Order List

October 2, 2006 Supreme Court Update
Greetings, Court Fans!

Today the Court officially opened the October 2006 Term, but oral arguments will not start until Tuesday. This week's arguments will not exactly be scintillating, unless you're a criminal practitioner or a statutory interpretation junkie. Tuesday brings Lopez v. Gonzalez and Toledo-Florez v. United States, which ask whether, if a state felony drug conviction would only count as a misdemeanor under federal law, the conviction still qualifies as an "aggravated felony" that can lead to deportation. The Court also will hear Ayers v. Belmontes, which concerns the constitutionality of certain California jury instructions for capital sentencing. Wednesday's arguments are even more technical: whether the "actual controversy" requirement means that a patent licensee must breach its contract before it can challenge the patent as unenforceable or invalid (MedImmune, Inc. v. Genentech, Inc.), and (brace yourselves) whether the statute of limitations on claims brought by the United States applies to federal agency orders requiring the payment of money under a lease covered by the Mineral Leasing Act (BP American Production Co. v. Burton).

But that's what's coming up. Today, we got the Court's big order list, in which it denied cert in about 1800 cases that had piled up over the summer. That list obviously is way beyond the scope of this summary, but the Court also invited the Solicitor General to brief his views on four pending cert petitions, suggesting that these cases have piqued at least some Justices' interest and may be worth watching. (They certainly look to be more riveting than this week's overall lineup). The four cases are:

UGI Utilities, Inc. v. Consolidated Edison of New York, Inc. (05-1323): This case is a sort of follow-up to the Court's 2004 decision in Cooper Industries v. Aviall Services, where the Court held that the text of CERCLA section 113 allows a party that cleans up a contaminated site to sue other parties for contribution only if it first itself has been sued under CERCLA by the government – in other words, if you do the right thing and clean up a site on your own before the government forces you to do it, you can't go after other responsible parties to pay their share. (You can thank Congress for that counterproductive result – for more on Cooper, you can read our December 13, 2004 summary online under "Publications" at www.wiggin.com). UGI concerns essentially the same issue, but this time under a different CERCLA provision, section 107, that the Court did not consider in Cooper. This certainly is yet another technical statutory question, but it has obvious environmental policy implications.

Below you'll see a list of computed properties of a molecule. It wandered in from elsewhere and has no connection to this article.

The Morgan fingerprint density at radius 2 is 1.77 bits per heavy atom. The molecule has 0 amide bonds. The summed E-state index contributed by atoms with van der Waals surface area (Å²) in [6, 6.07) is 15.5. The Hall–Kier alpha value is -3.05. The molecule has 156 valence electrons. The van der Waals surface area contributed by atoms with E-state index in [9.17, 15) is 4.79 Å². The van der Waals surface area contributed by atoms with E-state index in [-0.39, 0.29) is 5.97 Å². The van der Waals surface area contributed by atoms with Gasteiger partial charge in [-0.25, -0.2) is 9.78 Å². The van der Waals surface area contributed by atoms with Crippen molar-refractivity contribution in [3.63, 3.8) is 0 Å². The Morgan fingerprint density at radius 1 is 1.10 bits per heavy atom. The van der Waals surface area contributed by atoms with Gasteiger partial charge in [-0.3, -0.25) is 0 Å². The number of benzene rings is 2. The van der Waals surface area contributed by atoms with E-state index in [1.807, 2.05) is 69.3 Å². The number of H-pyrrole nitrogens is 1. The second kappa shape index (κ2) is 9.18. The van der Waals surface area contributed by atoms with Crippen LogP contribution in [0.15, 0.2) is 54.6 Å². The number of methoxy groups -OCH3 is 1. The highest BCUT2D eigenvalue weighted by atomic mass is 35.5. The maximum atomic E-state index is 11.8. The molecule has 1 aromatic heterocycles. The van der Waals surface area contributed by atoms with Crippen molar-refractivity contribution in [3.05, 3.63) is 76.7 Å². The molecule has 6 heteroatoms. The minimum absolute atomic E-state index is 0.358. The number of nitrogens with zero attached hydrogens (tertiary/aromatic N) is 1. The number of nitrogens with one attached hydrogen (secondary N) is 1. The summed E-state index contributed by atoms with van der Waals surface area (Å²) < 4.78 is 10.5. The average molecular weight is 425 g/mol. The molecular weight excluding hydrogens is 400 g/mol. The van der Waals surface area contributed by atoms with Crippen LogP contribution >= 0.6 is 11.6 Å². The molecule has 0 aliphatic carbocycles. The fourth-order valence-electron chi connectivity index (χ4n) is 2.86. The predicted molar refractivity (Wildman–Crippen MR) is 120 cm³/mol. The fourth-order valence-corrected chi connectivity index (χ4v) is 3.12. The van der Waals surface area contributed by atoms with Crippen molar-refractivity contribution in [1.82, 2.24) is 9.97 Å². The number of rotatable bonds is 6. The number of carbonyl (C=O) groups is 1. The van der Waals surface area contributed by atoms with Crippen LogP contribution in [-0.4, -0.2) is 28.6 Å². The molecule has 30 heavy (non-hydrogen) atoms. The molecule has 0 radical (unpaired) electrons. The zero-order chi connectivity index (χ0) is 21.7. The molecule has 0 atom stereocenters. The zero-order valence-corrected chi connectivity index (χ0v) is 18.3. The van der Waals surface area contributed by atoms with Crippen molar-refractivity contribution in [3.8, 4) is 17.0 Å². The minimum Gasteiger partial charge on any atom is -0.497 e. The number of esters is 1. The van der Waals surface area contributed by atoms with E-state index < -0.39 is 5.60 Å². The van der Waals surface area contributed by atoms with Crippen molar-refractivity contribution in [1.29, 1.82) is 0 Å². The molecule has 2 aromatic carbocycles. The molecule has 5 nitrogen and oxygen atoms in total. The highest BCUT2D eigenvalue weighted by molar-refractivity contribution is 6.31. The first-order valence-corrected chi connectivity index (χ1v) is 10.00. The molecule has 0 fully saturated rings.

Beck v. Pace International Union (05-1448): We sometimes make fun of ERISA cases as impenetrable, but this one presents a seemingly simple and potentially important question: Whether a pension plan sponsor's decision to terminate a plan by purchasing an annuity, rather than to merge the pension plan with another, is a plan sponsor decision not subject to ERISA's fiduciary obligations.

Wallace v. Calogero (05-1645) and Leclerc v. Webb (06-11): These consolidated cases nominally concern efforts by foreign nationals temporarily in the United States to obtain bar admission, but the questions have much broader implications: (1) whether the standard of review for equal protection challenges to discrimination against nonpermanent visaholding resident aliens is strict scrutiny, some other form of heightened scrutiny, or rational basis review; and (2) whether federal immigration law preempts state licensing regimes categorically barring these aliens from obtaining admission to practice law.

And finally, there is Permanent Mission of India to the United Nations v. New York, New York (06-134), which concerns the power of New York City to tax diplomatic residences owned by foreign embassies: (1) Does the exception to sovereign immunity for cases "in which . . . rights in immovable property situated in the United States are in issue," provide jurisdiction for a municipality's lawsuit seeking to declare the validity of a tax lien on a foreign sovereign's real property when the municipality does not claim any right to own, use, enter, control or possess the real property at issue? (2) Is it appropriate for U.S. courts to interpret U.S. statutes by relying on international treaties that have not been signed by the U.S. Government and that do not accurately reflect international practice because they have only been signed by a limited number of other nations?

Don't be surprised if the Court grants cert in some, if not all, of these cases once the SG has weighed in with his views.

That's it for today. Thanks for reading!
Ken & Kim

From the Appellate Practice Group at Wiggin and Dana. For more information, contact Kim Rinehart, Ken Heath, Aaron Bayer, or Jeff Babbin at 203-498-4400